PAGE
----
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Urban housing in Newtown, Wellington. Photo / Mark Mitchell
An Auckland man is disgusted by the quality of Wellington’s rentals after he recently moved to the capital for work.
“The housing stock here is trash for the dollar value requested,” sales manager Jordan Bartlett told the Herald.
Others desperately still trying to find flats are not impressed either. Stressed students, professionals, and young families are among those navigating the city’s annual rental rush.
They are facing up to 60 other people at some viewings, mouldy rooms, and high prices.
Bartlett, 25, is living in a five-bedroom house with one bathroom in Karori, which he and his flatmates collectively pay more than $1200 a week for.
He said it was nothing special and hadn’t been renovated in a good 20 years or so.
“In Auckland, I lived in a house at a similar cost that was equal distance from the city, freshly renovated, two bathrooms, huge open plan living, two-car garage, and five off-street parks.
“[I’m] not sure why landlords down here think they can ask such inflated prices for what they are offering.”
Victoria University student Zoe Mills started her hunt for a flat early in November, but is still without a room.
“It has just been awful. It has been so hard to find a place that is central for university, and doesn’t cost $300, and isn’t covered in mould.”
Mills said the competition was fierce and Facebook posts advertising available rooms often had 20 comments and 40 likes from others trying to secure a lease.
“I don’t want to give up but everyone I know that’s in a similar situation to me, their spirit is being crushed right now.”
TradeMe property sales director Gavin Lloyd said median weekly rent in the Wellington region started at $650 in January 2022 and fell to $600 by November that year.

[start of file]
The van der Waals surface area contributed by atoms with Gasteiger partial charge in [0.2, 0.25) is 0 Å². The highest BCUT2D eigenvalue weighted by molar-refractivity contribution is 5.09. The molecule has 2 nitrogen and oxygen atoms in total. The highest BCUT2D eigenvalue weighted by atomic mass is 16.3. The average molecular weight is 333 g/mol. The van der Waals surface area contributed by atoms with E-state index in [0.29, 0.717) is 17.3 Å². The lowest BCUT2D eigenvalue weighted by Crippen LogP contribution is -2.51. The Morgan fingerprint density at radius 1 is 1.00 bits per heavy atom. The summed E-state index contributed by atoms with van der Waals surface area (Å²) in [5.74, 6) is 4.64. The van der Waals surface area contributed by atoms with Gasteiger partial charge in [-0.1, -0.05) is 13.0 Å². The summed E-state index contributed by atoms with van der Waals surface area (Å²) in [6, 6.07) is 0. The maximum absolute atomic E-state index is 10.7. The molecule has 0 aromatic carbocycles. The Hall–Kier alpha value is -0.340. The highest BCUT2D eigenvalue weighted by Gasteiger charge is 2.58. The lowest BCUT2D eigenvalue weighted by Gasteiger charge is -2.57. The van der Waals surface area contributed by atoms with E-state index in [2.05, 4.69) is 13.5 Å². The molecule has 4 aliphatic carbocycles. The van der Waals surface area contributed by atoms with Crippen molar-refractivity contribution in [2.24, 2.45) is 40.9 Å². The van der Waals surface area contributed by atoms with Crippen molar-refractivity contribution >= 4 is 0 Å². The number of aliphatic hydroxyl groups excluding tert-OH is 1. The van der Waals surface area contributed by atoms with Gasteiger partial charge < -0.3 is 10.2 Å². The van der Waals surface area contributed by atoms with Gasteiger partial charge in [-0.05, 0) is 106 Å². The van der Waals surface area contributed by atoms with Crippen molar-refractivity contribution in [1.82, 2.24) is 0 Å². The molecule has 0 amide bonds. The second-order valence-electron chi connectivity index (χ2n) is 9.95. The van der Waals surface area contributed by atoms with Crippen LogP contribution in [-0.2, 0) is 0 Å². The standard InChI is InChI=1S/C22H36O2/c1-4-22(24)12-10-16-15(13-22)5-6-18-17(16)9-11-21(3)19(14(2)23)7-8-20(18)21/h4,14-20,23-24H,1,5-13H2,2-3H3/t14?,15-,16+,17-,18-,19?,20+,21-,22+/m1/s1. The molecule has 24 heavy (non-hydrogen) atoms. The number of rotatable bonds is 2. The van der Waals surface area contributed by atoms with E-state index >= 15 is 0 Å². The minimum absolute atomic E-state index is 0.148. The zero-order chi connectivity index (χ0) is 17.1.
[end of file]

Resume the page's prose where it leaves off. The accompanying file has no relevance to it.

“Looking at the year ahead, it’s likely we will see prices continue to follow the trend we saw in the last six months of 2022 and stay relatively steady,” Lloyd said.
“Renters in the Wellington region are really feeling pressure from the rising cost of living, and added expenses from rent increases would be a tough pill to swallow in the current economic climate.”
Tommy’s Property Management managing director Harrison Vaughan said there were more than 1200 rental properties in Wellington City listed on TradeMe at the moment.
He said that was more than usual for this time of year – just two weeks ago there were only 800 properties listed.
“Seeing this sort of rapid sharp growth, there are a lot of properties out there. There is a lot of choice for tenants.”
Vaughan expected demand to really heat up after Wellington Anniversary weekend.
“From next week we expect the demand from the students and everything to start really spiking as they try and secure their accommodation prior to university starting.”
Greater Wellington Regional councillor Thomas Nash rents a small flat in Mt Victoria and lives there with his partner and toddler. The couple have another baby on the way and are in need of a bigger place.
Nash said the rental market has been a mission. Of the 12 homes he has viewed in the past two weeks, only two were warm, dry, and suitable for a young family.
“We can stay where we are for the time being and we’re not under financial pressure, so compared to others we’re in a relatively privileged position,” Nash said.
“But this is not how we want our city and our region to run, with people having to scramble and fight over inadequate accommodation if they’re in the position of renting.”
Emma Maguire, a 26-year-old working professional, found out about a week ago that her lease was not being renewed. She has until February 3 to find a new place, and is struggling.
“It’s terrifying, I’m very nervous about it. I haven’t moved for about four years.”
Maguire was prepared to pay $300 a week for a room, or even more if it meant securing a room.
She said the state of the market was a tragedy.
“I’m lucky that I’m in a position where I can afford to pay a bit more, which I suspect I’ll need to do,” Maguire said.
“But students who are coming in for their first or second years are going to be paying way more than they can afford and it’s awful.”
Mass rapid transit, the centrepiece of the city’s $7.4 billion Let’s Get Wellington Moving transport plan, is expected to enable up to 21,000 more houses.
Last year the Wellington City Council set a target, in its apartment conversion scheme, of having 1000 new units either delivered or under contract over the next five years.
The council’s incoming district plan will also allow for higher-density housing to be built in areas like the central city, inner suburbs, and close to public transport stops.
– Additional reporting by Nick James
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